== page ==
“With the economy the way it is and with key markets as flat as they are, now is the perfect time to own or use business aircraft.”
That statement was made on Jan. 12 by Brian Humphries, president of the European Business Aviation Association (EBAA), in a strongly-worded letter to European news media which, like U.S. politicians and media, have taken a populist stance against business aviation.
“The general consensus among the less informed…is that aircraft are merely perks for overpaid, undeserving CEOs,” Humphries wrote. “Little is written about the fact that most business aircraft are undeniably the best, often the only, way for executives to maximize their productivity; to attend multiple meetings at multiple destinations within one or two days, to get contracts signed and develop new business.
“Such destinations often are not adequately served by airlines, and seldom with schedules in line with business needs,” he explained.
Humphries stated that this is the perfect time to use business aviation, “Because with a faltering economy and diminishing business confidence, now is the time to re-establish the business by getting out and seeking new clients and deals, and servicing the customer base more proactively and efficiently.”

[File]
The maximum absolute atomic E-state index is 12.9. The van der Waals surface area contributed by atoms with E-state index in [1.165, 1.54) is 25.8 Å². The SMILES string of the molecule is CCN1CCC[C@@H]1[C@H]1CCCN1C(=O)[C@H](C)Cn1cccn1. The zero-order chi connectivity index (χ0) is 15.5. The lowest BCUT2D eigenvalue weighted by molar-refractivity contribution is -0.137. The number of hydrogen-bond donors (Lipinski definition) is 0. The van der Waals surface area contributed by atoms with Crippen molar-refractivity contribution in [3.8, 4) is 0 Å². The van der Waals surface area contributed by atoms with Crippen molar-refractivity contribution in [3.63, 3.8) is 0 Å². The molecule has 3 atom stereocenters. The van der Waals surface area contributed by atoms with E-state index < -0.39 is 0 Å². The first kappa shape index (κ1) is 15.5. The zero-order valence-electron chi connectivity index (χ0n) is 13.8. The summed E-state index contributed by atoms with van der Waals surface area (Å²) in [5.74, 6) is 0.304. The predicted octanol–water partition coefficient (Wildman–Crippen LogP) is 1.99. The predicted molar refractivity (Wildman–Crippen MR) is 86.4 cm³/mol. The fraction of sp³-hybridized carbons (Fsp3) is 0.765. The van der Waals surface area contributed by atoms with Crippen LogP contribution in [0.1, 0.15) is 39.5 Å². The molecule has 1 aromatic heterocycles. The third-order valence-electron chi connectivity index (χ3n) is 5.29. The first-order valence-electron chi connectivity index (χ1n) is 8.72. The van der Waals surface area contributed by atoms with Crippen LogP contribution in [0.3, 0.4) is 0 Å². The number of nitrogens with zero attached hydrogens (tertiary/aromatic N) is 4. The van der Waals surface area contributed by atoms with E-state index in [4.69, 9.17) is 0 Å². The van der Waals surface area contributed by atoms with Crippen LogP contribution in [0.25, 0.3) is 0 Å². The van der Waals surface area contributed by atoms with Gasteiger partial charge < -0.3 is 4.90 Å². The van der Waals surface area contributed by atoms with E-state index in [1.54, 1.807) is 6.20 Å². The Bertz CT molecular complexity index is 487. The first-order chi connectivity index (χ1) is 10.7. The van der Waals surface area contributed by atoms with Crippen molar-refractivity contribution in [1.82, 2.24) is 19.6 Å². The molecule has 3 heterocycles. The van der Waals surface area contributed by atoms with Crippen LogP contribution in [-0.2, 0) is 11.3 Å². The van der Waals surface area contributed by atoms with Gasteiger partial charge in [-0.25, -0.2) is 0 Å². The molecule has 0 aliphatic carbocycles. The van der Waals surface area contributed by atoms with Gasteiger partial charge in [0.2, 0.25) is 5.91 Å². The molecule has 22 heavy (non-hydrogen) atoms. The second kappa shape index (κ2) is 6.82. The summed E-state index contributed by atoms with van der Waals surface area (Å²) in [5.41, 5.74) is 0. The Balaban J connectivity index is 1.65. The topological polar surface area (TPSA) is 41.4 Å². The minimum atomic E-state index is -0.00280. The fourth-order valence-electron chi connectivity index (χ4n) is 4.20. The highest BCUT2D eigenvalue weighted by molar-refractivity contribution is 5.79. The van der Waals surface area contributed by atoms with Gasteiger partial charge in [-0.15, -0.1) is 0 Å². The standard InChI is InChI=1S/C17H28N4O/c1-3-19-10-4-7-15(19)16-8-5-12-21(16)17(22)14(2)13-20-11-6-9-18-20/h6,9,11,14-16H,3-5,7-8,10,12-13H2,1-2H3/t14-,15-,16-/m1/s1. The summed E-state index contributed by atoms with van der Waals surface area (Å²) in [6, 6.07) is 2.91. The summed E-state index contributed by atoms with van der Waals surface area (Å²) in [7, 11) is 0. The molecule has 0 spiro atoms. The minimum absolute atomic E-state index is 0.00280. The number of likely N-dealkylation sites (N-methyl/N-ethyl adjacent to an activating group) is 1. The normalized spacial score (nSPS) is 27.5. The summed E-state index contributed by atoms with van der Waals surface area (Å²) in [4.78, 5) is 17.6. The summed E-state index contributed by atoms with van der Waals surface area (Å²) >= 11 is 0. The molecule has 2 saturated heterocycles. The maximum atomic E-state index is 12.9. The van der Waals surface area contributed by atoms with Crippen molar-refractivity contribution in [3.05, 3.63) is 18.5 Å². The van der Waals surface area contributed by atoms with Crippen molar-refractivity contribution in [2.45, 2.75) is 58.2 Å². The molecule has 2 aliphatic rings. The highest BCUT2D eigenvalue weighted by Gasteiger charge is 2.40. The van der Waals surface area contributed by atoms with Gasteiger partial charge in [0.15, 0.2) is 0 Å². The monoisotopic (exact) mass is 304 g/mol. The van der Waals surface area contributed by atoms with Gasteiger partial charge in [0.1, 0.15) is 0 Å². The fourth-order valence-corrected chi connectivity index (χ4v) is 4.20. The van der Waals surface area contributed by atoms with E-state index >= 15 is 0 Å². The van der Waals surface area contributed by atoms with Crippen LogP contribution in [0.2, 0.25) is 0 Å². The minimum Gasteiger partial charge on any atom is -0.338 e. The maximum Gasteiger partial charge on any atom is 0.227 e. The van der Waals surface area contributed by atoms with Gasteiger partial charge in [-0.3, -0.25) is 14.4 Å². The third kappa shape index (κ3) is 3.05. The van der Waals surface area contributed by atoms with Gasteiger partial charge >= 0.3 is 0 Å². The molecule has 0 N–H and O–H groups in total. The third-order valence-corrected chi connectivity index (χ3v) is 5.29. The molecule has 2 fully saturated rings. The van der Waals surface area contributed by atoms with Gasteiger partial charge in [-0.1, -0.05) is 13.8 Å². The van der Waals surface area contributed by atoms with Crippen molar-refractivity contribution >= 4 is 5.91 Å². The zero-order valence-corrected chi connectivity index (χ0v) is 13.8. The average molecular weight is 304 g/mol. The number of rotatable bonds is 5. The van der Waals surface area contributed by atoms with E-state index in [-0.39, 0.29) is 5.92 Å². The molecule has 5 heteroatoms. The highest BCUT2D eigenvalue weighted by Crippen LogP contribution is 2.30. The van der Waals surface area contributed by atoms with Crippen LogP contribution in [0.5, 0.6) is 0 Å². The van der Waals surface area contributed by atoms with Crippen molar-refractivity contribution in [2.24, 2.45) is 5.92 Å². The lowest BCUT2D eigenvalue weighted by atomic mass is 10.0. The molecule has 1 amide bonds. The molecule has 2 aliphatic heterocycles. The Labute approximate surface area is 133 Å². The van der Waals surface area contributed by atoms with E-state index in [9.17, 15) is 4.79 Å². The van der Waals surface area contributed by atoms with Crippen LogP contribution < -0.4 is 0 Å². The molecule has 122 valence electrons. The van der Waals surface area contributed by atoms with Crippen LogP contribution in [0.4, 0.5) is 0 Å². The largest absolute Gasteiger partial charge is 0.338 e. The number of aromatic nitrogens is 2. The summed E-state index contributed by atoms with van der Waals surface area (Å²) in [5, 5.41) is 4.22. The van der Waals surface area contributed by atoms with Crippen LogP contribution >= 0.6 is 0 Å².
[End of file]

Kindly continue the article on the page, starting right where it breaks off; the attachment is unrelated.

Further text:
Humphries, a former multinational corporation’s CEO, sees the current recession as, “ironically enough, a foundation for future growth…this is the time to promote aggressively services and products, to increase profile, to cement reputations and increase market share in a diminishing marketplace.”
Short-sighted competitors, he said, “will be doing quite the opposite – cutting marketing budgets, depleting the workforce and cutting corners – in a vain attempt to rescue the bottom line.”
Humphries advised marketing teams, sales staff, researchers, engineers, company leaders and “any other employees who can help the business” to “use your company-owned or chartered business aircraft to re-ignite markets and pilot business and the economy out of recession.”
In a final comment to editors and their readers, he advised: “Don’t damn them as luxuries. Use them as the essential tools they are to re-establish business and build the foundations of recovery.”